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Yoke muscles

Yoke muscles

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Yoke muscles

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  1. Yoke muscles

  2. Agonist, antagonist and yoke muscles • Agonist

  3. Agonist, antagonist and yoke muscles • Agonist • Muscle that moves the eye in a particular direction Example?

  4. Agonist, antagonist and yoke muscles • Agonist • Muscle that moves the eye in a particular direction For example, the lateral rectus is the agonist for abduction or lateral gaze

  5. Agonist, antagonist and yoke muscles • Agonist • Antagonist

  6. Agonist, antagonist and yoke muscles • Agonist • Antagonist • Muscle causing movement in direction opposite that of agonist Example?

  7. Agonist, antagonist and yoke muscles • Agonist • Antagonist • Muscle causing movement in direction opposite that of agonist For example, the lateral and medial recti are antagonists for lateral gaze

  8. Agonist, antagonist and yoke muscles • Agonist • Antagonist • Synergist

  9. Agonist, antagonist and yoke muscles • Agonist • Antagonist • Synergist Two muscles moving the eye in the same direction. Example?

  10. Agonist, antagonist and yoke muscles • Agonist • Antagonist • Synergists Two muscles moving the eye in the same direction. For example, the superior oblique and the inferior rectus are synergistic for downward gaze. These muscles are NOT synergists for every action. For torsion, they are antagonists.

  11. Agonist, antagonist and yoke muscles • Agonist • Antagonist • Synergist • Yoke muscles

  12. Agonist, antagonist and yoke muscles • Agonist • Antagonist • Synergist • Yoke muscles are the synergist muscles in the two eyes, those that cause the two eyes to move in the same direction.

  13. Agonist, antagonist and yoke muscles • Agonist • Antagonist • Synergist • Yoke muscles are the synergist muscles in the two eyes, those that cause the two eyes to move in the same direction. For example, RSO and LIR are yoke muscles in depression in left gaze

  14. Yoke muscles

  15. Hering’s law of equal innervation • Corresponding (or yoke) muscles of the two eyes must receive equal innervation (or input) so two eyes move together and by the same amount (Hering, 1868) • The yoke is neural, not mechanical.

  16. Will the eyes always move together? • Not if there is a paralysis of muscle(s) in one eye • Here, equal inputs to the two eyes will not have equal effects because one or more muscles is weak • Illustration: case of recent paralysis of right lateral rectus

  17. Recent paralysis of RLR • When the left eye fixates, both eyes should receive normal input • This will not result in normal contraction of the palsied muscle • The right eye should look to the left of the point of fixation • This is the primarydeviation of the palsied eye.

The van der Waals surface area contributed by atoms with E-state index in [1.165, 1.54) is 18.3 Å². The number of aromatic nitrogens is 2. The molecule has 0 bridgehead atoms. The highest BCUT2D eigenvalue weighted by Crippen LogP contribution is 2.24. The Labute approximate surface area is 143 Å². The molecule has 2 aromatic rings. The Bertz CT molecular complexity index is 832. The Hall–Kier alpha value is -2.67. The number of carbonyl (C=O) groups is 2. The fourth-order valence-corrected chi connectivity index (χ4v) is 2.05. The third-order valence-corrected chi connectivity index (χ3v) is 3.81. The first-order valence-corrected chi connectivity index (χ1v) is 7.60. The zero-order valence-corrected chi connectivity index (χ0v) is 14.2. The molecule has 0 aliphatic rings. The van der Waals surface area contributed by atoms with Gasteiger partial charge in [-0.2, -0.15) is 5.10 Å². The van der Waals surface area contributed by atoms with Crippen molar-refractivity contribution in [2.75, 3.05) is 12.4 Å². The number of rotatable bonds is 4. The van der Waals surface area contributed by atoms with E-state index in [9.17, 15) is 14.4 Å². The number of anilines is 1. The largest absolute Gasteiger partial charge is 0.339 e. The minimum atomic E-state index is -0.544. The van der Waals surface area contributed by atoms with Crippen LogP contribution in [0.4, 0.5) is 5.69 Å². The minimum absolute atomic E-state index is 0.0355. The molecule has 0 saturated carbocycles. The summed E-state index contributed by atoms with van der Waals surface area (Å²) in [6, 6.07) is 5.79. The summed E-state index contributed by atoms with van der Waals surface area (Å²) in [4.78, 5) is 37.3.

18. Recent paralysis of RLR • When the right eye fixates, brain must send supernormal input to RLR and simultaneously, supernormal input to its yoke muscle, LMR. • Now the left eye will turn too far to the right. • This is called secondary deviation • greater than the primary deviation due to Hering’s Law.

  19. Law of reciprocal innervation • Sherrington: Increases in contraction do not proceed simultaneously in antagonist muscles. • Instead, as one muscle of an antagonist pair contracts, the other relaxes.

  20. Proof of reciprocal innervation in extraocular muscle • Cut Cranial Nerves III and IV on the right side • in the right eye, only the lateral rectus muscle had normal input and normal tonus • Because RLR action was unopposed by any input to its antagonist, the right eye was abducted when at rest.

  21. Proof continued • With Cranial Nerves III and Ivcut, stimulate cerebral cortex to produce levoversion (conjugate left eye movements • Predicted result: increased input to the left LR and to the right MR • Because the IIIrd nerve had been cut, the MR muscle does not receive this input.

  22. End of proof • Principle of reciprocal innervation predicts: during levoversion, there is decreased input to LMR and RLR • OD will move left (to the midline) because the LR relaxes

  23. Sherrington's observations confirmed his predictions.

  24. Other evidence for reciprocal innervation • Modern studies with the electromyogram (EMG) • As activity in the antagonist decreases, the agonist increases

  25. Combined Actions of the Muscles • During any movement of the eyes all of the muscles participate in some manner. • Some muscles move the eye (agonists) and so contract while others, those opposing the movement (antagonists) are relaxed. • Examples from a handout by Dr. Christensen

  26. Abduction • LR (agonist) receives input from brain and contracts starting to move the eye outward. • MR (antagonist) is inhibited and so relaxes. • SO and IO (synergists for abduction) will contract to negate each others torsional effects. • SR and IR (weak anatonists) will relax and will also negate each others torsional effects.

  27. Abduction • With the eye near primary position, the abductive function of the superior and inferior obliques is opposed by the adductive potentialities of the superior and inferior rectus. • Once the eye has been abducted more than 23°, both the vertical recti and the obliques assist in the abduction. • With extreme abduction, the lateral rectus is less important as an abductor as medial rectus tension increases. The assistance of the obliques and the vertical recti is crucial.

  28. Elevation and Abduction • LR, SR and the IO contract while MR, IR and the SO relax. • LR and IO abduct with SR countering initially; later it aids in the abduction. • From primary position SR and IO initiate elevation. • In extreme abduction, only the SR elevates. • IR and SO relax equally to counter unwanted torsions.